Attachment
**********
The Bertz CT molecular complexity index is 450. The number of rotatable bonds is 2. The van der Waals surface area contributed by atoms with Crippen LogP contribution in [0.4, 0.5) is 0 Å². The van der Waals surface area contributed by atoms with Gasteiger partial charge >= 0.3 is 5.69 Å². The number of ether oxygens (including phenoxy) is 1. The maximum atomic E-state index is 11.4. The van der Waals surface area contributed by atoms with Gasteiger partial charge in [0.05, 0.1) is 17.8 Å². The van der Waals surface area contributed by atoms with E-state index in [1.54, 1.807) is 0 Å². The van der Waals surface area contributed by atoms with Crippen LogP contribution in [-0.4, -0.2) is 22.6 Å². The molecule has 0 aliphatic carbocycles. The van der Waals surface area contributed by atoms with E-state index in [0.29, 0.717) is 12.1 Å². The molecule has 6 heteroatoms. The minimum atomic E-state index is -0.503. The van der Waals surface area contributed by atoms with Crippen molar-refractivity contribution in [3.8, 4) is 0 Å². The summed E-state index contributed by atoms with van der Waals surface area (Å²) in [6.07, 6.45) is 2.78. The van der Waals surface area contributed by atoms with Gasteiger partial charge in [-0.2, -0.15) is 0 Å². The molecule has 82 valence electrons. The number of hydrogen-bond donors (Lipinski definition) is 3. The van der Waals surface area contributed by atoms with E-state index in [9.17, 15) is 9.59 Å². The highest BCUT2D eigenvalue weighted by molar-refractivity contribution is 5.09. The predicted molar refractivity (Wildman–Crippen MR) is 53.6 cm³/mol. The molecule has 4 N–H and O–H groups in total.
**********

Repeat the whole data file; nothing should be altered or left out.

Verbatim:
The Bertz CT molecular complexity index is 450. The number of rotatable bonds is 2. The van der Waals surface area contributed by atoms with Crippen LogP contribution in [0.4, 0.5) is 0 Å². The van der Waals surface area contributed by atoms with Gasteiger partial charge >= 0.3 is 5.69 Å². The number of ether oxygens (including phenoxy) is 1. The maximum atomic E-state index is 11.4. The van der Waals surface area contributed by atoms with Gasteiger partial charge in [0.05, 0.1) is 17.8 Å². The van der Waals surface area contributed by atoms with E-state index in [1.54, 1.807) is 0 Å². The van der Waals surface area contributed by atoms with Crippen LogP contribution in [-0.4, -0.2) is 22.6 Å². The molecule has 0 aliphatic carbocycles. The van der Waals surface area contributed by atoms with E-state index in [0.29, 0.717) is 12.1 Å². The molecule has 6 heteroatoms. The minimum atomic E-state index is -0.503. The van der Waals surface area contributed by atoms with Crippen molar-refractivity contribution in [3.8, 4) is 0 Å². The summed E-state index contributed by atoms with van der Waals surface area (Å²) in [6.07, 6.45) is 2.78. The van der Waals surface area contributed by atoms with Gasteiger partial charge in [-0.2, -0.15) is 0 Å². The molecule has 82 valence electrons. The number of hydrogen-bond donors (Lipinski definition) is 3. The van der Waals surface area contributed by atoms with E-state index in [9.17, 15) is 9.59 Å². The highest BCUT2D eigenvalue weighted by molar-refractivity contribution is 5.09. The predicted molar refractivity (Wildman–Crippen MR) is 53.6 cm³/mol. The molecule has 4 N–H and O–H groups in total.